by Giorgio Cafiero
In 2013, with support from the American, Afghan, and Qatari governments, the Taliban opened an office in Doha. The office was to serve as a platform to engage the Taliban’s representatives in talks to bring peace to war-torn Afghanistan. Yet over the past four years, the office has failed to meaningfully advance any successful negotiations. At this juncture, with Donald Trump’s administration making diplomacy in Afghanistan a lower priority, Washington and Kabul are pressuring Doha to eject the Taliban’s envoys from Qatar.
Officials in the United States and Afghanistan have recently argued that an office in the emirate’s capital has only provided the Taliban with “unfounded legitimacy” and the means to engage the Chinese, Iranian, Pakistani, and Russian governments via Doha. Trump has strongly opposed the Taliban office as a failed initiative of the Obama administration. Saudi Arabia and the United Arab Emirates (UAE), viewing the 36-member delegation as a way for Doha to enhance its prestige in the global arena, have also called for ejecting the Taliban’s office from Qatar.
The Trump administration and Afghanistan’s embattled president, Ashraf Ghani, however, should consider the risks of shutting down the Taliban’s office in Doha. Access to a channel of communication with the Taliban affords Washington and Kabul the maneuverability to engage the Taliban when they decide the time is opportune. Any realistic plan to promote peace in Afghanistan will require negotiating with the Taliban despite its crimes. Additionally, if the Taliban’s envoys are ejected from Qatar, they might simply locate to another country—possibly China, Iran, Pakistan, or Russia—where Washington would lose leverage in any peace process.
Furthermore, the closure of the Taliban’s office in Doha would further dim the prospects for conflict resolution in Afghanistan by empowering those within the Taliban leadership who oppose diplomacy and favor a continued insurgency. Most recently, on October 18, the Taliban attacked an Afghan Army base in Maiwand, Kandahar province, resulting in the death of nine Afghan soldiers and 10 militants from the group. Unquestionably, the narrative among some in the Taliban that officials in Washington and Kabul are not genuine when they call for a mediated solution will gain momentum if the Trump administration and Ghani’s government pressure Qatar into closing the Taliban office.
Sponsor of Terror or Useful Diplomatic Backchannel?
Since the 1990s, Qatar has maintained relations with a host of Islamist individuals and groups that are ideologically anti-Western. Scores of factions that the US State Department has designated as terrorist organizations, from Hamas in Gaza to the al-Nusra Front in Syria, have received various forms of support from Doha, which has also hosted members of these organizations. In Washington there has been a longstanding debate about whether an alliance with an Arab state that fosters such relationships with various Islamists advances or undermines US interests.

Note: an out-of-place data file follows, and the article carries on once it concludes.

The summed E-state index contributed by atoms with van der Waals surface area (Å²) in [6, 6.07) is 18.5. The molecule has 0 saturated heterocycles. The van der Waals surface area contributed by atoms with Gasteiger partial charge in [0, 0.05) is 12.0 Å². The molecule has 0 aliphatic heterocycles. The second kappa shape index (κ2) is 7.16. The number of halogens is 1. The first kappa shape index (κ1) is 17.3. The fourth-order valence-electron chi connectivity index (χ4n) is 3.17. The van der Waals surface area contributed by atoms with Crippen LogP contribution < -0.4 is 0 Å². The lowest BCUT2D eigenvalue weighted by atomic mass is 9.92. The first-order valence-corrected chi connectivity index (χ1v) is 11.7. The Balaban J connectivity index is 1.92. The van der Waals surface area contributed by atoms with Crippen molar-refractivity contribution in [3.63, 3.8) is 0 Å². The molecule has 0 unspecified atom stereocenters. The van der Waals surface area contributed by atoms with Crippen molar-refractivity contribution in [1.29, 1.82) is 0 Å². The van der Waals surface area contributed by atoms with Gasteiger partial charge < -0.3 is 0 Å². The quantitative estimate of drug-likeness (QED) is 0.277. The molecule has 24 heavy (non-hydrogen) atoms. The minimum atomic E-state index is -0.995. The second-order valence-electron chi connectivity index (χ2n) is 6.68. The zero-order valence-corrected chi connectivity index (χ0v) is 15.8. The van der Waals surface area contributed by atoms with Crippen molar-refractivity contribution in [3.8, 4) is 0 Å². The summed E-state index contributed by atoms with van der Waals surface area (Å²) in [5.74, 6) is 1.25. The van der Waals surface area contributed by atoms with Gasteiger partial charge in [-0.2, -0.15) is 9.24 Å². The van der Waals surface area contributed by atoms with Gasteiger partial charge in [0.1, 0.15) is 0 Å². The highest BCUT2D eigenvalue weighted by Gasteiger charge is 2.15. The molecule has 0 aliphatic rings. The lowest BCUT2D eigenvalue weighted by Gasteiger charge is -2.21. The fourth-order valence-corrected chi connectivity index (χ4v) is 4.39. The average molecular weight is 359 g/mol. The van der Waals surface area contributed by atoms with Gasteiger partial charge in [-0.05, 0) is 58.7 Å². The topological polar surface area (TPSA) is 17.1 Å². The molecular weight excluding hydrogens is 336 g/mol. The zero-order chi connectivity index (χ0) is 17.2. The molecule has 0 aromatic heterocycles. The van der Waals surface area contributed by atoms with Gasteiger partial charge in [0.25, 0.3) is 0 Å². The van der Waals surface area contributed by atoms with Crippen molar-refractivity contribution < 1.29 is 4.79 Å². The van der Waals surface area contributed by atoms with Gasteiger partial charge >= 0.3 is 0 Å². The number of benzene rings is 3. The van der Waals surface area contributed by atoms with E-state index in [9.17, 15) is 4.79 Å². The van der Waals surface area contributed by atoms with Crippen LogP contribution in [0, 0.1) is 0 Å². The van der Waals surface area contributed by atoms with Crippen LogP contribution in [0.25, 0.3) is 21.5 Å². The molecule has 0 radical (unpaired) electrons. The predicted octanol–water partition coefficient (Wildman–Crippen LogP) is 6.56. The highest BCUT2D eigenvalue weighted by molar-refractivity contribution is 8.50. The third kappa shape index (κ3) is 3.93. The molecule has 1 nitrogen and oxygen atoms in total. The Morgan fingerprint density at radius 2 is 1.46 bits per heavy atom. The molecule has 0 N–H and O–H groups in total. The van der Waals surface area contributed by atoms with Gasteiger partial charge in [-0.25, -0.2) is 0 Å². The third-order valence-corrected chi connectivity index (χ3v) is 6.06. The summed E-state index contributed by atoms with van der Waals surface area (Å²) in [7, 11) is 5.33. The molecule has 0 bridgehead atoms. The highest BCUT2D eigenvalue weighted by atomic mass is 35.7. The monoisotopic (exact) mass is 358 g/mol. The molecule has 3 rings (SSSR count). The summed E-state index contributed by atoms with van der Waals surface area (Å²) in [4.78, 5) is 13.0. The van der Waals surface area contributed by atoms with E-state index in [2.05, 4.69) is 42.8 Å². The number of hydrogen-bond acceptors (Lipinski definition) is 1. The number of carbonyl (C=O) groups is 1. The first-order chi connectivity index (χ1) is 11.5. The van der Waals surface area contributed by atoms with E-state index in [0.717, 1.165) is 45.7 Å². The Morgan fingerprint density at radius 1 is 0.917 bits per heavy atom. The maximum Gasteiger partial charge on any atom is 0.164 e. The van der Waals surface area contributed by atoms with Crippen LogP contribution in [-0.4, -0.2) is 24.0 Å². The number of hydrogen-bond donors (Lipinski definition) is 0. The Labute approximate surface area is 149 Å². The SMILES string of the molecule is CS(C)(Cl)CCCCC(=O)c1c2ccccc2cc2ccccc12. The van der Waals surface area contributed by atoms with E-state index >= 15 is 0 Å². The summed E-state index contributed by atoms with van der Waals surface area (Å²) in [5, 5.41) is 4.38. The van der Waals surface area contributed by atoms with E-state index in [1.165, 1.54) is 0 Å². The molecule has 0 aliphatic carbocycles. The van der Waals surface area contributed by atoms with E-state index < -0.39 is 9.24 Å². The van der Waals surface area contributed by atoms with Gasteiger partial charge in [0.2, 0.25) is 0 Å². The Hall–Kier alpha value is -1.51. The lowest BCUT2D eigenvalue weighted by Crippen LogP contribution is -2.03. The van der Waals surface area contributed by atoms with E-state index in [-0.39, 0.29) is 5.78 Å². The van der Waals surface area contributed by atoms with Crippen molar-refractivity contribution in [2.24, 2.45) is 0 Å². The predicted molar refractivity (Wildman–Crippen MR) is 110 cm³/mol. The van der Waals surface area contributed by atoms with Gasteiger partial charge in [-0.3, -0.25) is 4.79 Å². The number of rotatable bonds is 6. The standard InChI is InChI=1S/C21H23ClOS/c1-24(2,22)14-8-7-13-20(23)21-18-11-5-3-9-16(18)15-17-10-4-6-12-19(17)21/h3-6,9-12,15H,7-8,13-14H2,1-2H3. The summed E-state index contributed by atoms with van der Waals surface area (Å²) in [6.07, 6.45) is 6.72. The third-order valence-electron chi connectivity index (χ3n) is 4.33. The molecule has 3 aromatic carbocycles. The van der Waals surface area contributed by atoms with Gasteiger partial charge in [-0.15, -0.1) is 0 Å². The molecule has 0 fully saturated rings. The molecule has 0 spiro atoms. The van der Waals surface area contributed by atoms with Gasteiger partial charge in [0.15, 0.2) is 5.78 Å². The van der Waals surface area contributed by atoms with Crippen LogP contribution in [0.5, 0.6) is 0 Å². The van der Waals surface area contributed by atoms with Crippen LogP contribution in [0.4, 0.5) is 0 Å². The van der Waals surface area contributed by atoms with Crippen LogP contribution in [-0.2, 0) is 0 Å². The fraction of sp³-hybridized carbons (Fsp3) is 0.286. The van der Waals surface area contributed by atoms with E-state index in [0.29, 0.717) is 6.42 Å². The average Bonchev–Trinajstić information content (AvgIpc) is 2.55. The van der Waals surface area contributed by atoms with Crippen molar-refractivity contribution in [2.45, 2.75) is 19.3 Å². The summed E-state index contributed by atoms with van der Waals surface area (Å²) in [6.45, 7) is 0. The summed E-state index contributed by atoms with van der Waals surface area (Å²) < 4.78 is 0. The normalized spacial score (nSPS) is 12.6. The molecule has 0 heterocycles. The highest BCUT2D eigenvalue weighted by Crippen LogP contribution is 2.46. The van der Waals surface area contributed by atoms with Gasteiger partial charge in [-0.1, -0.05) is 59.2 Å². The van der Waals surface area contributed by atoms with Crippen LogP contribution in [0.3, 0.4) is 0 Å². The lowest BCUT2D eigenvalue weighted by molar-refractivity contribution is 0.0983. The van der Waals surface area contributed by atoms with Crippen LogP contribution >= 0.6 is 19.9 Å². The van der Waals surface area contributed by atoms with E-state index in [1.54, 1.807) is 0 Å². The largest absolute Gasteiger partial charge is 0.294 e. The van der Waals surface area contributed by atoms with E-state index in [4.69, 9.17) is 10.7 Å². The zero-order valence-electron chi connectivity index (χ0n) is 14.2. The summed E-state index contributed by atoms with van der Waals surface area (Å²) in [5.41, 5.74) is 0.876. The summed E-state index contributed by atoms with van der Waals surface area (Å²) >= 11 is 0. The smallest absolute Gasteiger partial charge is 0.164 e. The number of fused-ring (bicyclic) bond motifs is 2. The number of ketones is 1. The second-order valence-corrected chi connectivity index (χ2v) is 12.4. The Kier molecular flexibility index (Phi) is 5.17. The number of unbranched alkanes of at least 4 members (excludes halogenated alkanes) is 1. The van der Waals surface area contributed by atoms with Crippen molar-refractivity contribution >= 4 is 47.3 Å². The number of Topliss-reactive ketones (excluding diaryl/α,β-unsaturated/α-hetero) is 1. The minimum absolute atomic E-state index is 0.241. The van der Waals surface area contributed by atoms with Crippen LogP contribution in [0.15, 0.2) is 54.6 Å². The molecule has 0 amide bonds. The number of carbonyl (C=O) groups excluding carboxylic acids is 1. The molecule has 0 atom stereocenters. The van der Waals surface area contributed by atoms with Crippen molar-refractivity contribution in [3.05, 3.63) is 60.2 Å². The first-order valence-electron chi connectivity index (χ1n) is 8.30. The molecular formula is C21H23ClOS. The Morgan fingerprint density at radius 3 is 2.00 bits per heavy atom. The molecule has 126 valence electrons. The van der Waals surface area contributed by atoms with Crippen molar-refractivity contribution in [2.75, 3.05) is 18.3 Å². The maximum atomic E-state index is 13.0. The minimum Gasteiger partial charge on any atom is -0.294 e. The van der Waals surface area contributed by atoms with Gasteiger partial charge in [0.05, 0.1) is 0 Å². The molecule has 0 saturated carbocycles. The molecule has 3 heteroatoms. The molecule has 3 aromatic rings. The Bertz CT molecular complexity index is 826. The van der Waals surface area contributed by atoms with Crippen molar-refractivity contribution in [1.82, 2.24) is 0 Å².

Although some American lawmakers are quick to point their fingers at Qatar for maintaining links with certain Islamist factions in the Middle East, Washington has also taken selective advantage of Doha’s relationships with various anti-Western groups. Washington has used Qatar as a diplomatic bridge between the US and its Western/Middle Eastern allies on one side and such non-state actors on the other at times when direct communication was not viable for political or legal reasons.
For example, Qatar’s diplomacy during the Israel-Hamas war of 2014 helped push the two sides to agree to a ceasefire, which advanced US interests at a time when US law prevented Washington from engaging Hamas directly. That same year, Doha played a pivotal role in convincing the al-Qaeda-affiliated al-Nusra Front to release Peter Theo Curtis, an American journalist whom the extremist group took hostage in Syria in 2012, and Qatar coordinated negotiations that led to the “Taliban Five” prisoner exchange, which secured Army Sgt. Bowe Bergdahl’s release.
Future of Taliban Office in Qatar
If the White House is seriously committed to promoting peace in Afghanistan, a long-term diplomatic initiative is required. As more Afghans question Washington’s credibility to broker a political settlement, the Trump administration’s pressure on Doha to expel the Taliban office could further undermine US efforts to play a lead role in the peace process.
Ultimately, the decision to close the Taliban office in Doha falls to the Qatari authorities, even if Afghanistan’s government would have to make the formal request. When Emir Tamim came to New York last month to address the United Nations General Assembly, the Qatari emir reportedly spoke with Trump about the office. Although it is unclear whether Emir Tamim has already made the decision, the months-old Qatar crisis has increased the emirate’s leadership’s determination to convince the Trump administration that the blockading countries’ accusations of Qatar sponsoring terrorism are unfounded.
Thus, while Qatar may find that closure of the Taliban office offers the leadership in Doha an opportunity to strengthen its relationship with Trump, who initially backed the Saudi/UAE-led bloc in the Gulf dispute, such a move could easily dim the prospects for the Afghan war’s peaceful resolution.
Photo: Taliban office in Doha.